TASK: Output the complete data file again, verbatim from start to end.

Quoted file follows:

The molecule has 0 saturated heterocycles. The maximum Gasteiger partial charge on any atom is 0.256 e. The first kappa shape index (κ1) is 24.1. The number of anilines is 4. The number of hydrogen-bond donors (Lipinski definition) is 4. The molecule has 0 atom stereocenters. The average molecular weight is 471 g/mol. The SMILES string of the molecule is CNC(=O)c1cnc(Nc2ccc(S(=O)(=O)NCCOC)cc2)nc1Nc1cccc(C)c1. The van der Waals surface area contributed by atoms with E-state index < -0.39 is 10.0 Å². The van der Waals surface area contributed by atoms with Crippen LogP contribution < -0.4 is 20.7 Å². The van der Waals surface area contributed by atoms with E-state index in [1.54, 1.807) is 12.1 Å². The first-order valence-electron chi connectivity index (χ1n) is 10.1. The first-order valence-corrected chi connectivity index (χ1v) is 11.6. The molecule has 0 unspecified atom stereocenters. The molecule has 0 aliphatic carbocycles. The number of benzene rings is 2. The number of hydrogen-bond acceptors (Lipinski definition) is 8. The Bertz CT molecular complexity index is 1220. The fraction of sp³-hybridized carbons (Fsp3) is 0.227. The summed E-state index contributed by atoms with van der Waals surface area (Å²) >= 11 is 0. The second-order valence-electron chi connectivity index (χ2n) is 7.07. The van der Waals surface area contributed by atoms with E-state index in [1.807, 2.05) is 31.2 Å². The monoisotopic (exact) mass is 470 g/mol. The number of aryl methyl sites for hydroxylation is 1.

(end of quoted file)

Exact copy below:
The molecule has 0 saturated heterocycles. The maximum Gasteiger partial charge on any atom is 0.256 e. The first kappa shape index (κ1) is 24.1. The number of anilines is 4. The number of hydrogen-bond donors (Lipinski definition) is 4. The molecule has 0 atom stereocenters. The average molecular weight is 471 g/mol. The SMILES string of the molecule is CNC(=O)c1cnc(Nc2ccc(S(=O)(=O)NCCOC)cc2)nc1Nc1cccc(C)c1. The van der Waals surface area contributed by atoms with E-state index < -0.39 is 10.0 Å². The van der Waals surface area contributed by atoms with Crippen LogP contribution < -0.4 is 20.7 Å². The van der Waals surface area contributed by atoms with E-state index in [1.54, 1.807) is 12.1 Å². The first-order valence-electron chi connectivity index (χ1n) is 10.1. The first-order valence-corrected chi connectivity index (χ1v) is 11.6. The molecule has 0 unspecified atom stereocenters. The molecule has 0 aliphatic carbocycles. The number of benzene rings is 2. The number of hydrogen-bond acceptors (Lipinski definition) is 8. The Bertz CT molecular complexity index is 1220. The fraction of sp³-hybridized carbons (Fsp3) is 0.227. The summed E-state index contributed by atoms with van der Waals surface area (Å²) >= 11 is 0. The second-order valence-electron chi connectivity index (χ2n) is 7.07. The van der Waals surface area contributed by atoms with E-state index in [1.807, 2.05) is 31.2 Å². The monoisotopic (exact) mass is 470 g/mol. The number of aryl methyl sites for hydroxylation is 1.